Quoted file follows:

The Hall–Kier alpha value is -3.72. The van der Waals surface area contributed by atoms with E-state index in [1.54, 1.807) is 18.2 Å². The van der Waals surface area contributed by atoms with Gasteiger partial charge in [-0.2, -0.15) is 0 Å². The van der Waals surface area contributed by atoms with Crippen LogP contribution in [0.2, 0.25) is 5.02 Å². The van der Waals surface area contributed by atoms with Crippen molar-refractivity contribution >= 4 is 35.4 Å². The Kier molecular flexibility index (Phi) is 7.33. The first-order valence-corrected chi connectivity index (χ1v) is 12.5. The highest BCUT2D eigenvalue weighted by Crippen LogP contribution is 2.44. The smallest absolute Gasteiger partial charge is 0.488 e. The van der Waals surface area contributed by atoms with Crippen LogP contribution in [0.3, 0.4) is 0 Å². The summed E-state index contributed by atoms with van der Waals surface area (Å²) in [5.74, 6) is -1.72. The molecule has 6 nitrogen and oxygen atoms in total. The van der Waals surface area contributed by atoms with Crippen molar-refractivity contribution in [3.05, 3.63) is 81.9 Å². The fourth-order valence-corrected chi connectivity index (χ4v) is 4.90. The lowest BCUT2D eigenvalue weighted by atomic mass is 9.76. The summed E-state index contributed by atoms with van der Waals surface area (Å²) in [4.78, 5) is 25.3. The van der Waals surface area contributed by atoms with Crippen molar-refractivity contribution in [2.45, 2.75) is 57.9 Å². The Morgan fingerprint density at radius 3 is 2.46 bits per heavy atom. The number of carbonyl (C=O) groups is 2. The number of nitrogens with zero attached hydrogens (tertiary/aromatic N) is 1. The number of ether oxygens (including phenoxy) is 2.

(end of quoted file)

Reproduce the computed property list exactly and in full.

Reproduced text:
The Hall–Kier alpha value is -3.72. The van der Waals surface area contributed by atoms with E-state index in [1.54, 1.807) is 18.2 Å². The van der Waals surface area contributed by atoms with Gasteiger partial charge in [-0.2, -0.15) is 0 Å². The van der Waals surface area contributed by atoms with Crippen LogP contribution in [0.2, 0.25) is 5.02 Å². The van der Waals surface area contributed by atoms with Crippen molar-refractivity contribution >= 4 is 35.4 Å². The Kier molecular flexibility index (Phi) is 7.33. The first-order valence-corrected chi connectivity index (χ1v) is 12.5. The highest BCUT2D eigenvalue weighted by Crippen LogP contribution is 2.44. The smallest absolute Gasteiger partial charge is 0.488 e. The van der Waals surface area contributed by atoms with Crippen LogP contribution in [0.3, 0.4) is 0 Å². The summed E-state index contributed by atoms with van der Waals surface area (Å²) in [5.74, 6) is -1.72. The molecule has 6 nitrogen and oxygen atoms in total. The van der Waals surface area contributed by atoms with Crippen molar-refractivity contribution in [3.05, 3.63) is 81.9 Å². The fourth-order valence-corrected chi connectivity index (χ4v) is 4.90. The lowest BCUT2D eigenvalue weighted by atomic mass is 9.76. The summed E-state index contributed by atoms with van der Waals surface area (Å²) in [4.78, 5) is 25.3. The van der Waals surface area contributed by atoms with Crippen molar-refractivity contribution in [2.45, 2.75) is 57.9 Å². The Morgan fingerprint density at radius 3 is 2.46 bits per heavy atom. The number of carbonyl (C=O) groups is 2. The number of nitrogens with zero attached hydrogens (tertiary/aromatic N) is 1. The number of ether oxygens (including phenoxy) is 2.